The Connecticut Interscholastic Athletic Council had argued its policy is designed to comply with a state law that requires all high school students be treated according to their gender identity. It also said the policy is in accordance with Title IX, the federal law that protects girls' access to equal educational opportunities, including in athletics.

The American Civil Liberties Union defended Terry Miller and Andraya Yearwood, the two transgender athletes at the center of the lawsuit. 

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A district court previously threw out the four girls' lawsuit claiming that it was moot since all of the athletes have since graduated from high school.

In arguments before a federal judge in Connecticut in February 2021, Roger Brooks, another lawyer for the Alliance Defending Freedom, said Title IX guarantees girls "equal quality" of competition, which he said is denied by having to race people with what he described as inherent physiological advantages.

Brooks said the transgender sprinters improperly won 15 championship races between 2017 and 2020 and cost girls the opportunity to advance to other races 85 times.

As CBN News reported in February of 2021, President Joe Biden's Department of Justice also withdrew U.S. support for the girls' lawsuit.

While initially backed by the Trump administration under former U.S. Attorney General Bill Barr, the Biden administration abandoned the case.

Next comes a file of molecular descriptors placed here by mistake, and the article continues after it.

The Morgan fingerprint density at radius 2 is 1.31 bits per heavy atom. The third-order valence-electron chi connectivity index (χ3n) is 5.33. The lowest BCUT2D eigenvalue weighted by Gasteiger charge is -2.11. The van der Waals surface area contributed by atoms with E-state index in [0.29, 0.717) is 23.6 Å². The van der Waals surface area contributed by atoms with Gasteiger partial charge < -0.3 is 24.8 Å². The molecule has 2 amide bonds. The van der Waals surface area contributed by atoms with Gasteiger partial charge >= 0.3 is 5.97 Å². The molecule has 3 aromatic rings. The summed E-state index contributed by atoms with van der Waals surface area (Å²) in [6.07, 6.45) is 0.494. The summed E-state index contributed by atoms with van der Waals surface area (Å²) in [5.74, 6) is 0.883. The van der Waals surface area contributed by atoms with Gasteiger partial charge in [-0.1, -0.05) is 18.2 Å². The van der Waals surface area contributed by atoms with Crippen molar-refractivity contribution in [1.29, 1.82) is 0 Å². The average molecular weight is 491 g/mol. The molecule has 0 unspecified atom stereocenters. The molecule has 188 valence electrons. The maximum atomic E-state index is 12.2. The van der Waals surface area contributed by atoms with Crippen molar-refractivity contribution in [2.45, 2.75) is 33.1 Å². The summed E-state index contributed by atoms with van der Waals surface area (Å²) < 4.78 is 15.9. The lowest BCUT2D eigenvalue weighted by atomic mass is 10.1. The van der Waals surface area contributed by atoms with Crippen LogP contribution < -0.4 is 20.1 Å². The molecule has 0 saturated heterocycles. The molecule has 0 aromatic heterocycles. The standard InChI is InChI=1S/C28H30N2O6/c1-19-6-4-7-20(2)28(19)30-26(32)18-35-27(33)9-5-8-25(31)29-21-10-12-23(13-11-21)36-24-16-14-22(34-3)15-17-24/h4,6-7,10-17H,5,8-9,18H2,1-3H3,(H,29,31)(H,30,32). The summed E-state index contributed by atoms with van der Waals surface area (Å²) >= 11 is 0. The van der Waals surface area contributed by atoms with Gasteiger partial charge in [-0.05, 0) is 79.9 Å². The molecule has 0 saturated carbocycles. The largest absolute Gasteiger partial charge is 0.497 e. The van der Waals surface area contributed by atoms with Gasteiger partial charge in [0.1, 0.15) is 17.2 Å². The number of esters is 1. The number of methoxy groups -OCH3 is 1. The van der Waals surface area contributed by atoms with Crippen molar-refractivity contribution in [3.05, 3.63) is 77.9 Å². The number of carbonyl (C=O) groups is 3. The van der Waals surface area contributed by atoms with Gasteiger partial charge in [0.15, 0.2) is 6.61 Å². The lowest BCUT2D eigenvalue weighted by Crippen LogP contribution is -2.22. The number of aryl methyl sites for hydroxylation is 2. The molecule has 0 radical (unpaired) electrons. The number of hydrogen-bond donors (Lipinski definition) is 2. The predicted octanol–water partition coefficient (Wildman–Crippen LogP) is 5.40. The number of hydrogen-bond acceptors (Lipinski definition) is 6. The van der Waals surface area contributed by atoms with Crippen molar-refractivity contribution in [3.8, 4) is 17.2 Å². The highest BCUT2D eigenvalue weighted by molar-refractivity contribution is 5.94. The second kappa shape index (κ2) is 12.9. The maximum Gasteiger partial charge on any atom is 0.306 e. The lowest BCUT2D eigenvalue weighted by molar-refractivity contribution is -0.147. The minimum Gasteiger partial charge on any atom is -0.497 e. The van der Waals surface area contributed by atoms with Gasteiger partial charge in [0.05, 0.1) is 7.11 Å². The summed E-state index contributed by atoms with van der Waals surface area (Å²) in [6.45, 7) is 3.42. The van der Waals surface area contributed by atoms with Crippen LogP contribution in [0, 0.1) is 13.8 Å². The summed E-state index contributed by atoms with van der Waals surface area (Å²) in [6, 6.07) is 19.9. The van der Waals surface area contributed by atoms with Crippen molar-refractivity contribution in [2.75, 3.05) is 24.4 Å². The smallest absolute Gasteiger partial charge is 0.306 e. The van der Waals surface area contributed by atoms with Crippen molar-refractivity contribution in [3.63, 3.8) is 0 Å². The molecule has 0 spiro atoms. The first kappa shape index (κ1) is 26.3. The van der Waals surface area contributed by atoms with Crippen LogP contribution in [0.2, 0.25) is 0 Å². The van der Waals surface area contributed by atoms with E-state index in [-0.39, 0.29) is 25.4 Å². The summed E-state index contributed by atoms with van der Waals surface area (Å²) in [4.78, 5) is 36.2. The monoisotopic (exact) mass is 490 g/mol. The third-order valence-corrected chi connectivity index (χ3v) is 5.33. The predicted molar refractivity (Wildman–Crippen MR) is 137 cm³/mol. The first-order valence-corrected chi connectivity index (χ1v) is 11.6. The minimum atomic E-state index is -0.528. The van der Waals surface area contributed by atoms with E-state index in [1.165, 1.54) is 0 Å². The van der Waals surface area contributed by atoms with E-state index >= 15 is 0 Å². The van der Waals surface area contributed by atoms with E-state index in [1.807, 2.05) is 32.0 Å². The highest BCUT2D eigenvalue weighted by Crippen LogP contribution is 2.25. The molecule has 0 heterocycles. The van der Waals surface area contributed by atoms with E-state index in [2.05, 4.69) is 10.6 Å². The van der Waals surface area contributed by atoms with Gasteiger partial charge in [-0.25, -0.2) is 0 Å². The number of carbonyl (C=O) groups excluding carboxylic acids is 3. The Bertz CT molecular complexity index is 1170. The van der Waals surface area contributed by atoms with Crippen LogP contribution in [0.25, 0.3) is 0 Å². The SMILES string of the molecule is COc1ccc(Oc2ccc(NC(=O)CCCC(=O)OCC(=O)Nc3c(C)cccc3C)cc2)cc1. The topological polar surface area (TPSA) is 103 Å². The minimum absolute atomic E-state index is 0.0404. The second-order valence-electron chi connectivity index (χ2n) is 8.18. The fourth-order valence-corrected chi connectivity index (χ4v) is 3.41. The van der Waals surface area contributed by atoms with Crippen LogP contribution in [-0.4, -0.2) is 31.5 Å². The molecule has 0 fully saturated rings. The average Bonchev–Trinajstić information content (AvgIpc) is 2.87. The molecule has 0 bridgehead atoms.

The female plaintiffs competed directly against the transgender sprinters, almost always losing to Miller and usually finishing behind Yearwood. One of the plaintiffs, Chelsea Mitchell of Canton High School, finished third in the 2019 state championship in the girls' 55-meter indoor track competition behind Miller and Yearwood.

As CBN News reported in May of 2021, Mitchell opened up about competing against these transgender athletes who are biological males. She called it "devastating."

In an editorial published by USA Today at the time, she expressed how crushing it was to lose "four women's state championship titles, two all-New England awards, and numerous other spots on the podium to male runners."

"That's a devastating experience," Mitchell wrote of competing against the biological males. "It tells me that I'm not good enough; that my body isn't good enough; and that no matter how hard I work, I am unlikely to succeed because I'm a woman."

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About The Author

Steve Warren is a senior multimedia producer for CBN News. Warren has worked in the news departments of television stations and cable networks across the country. In addition, he also worked as a producer-director in television production and on-air promotion. A Civil War historian, he authored the book The Second Battle of Cabin Creek: Brilliant Victory. It was the companion book to the television documentary titled Last Raid at Cabin Creek currently streaming on Amazon Prime. He holds an M.A. in Journalism from the University of Oklahoma and a B.A. in Communication from the University of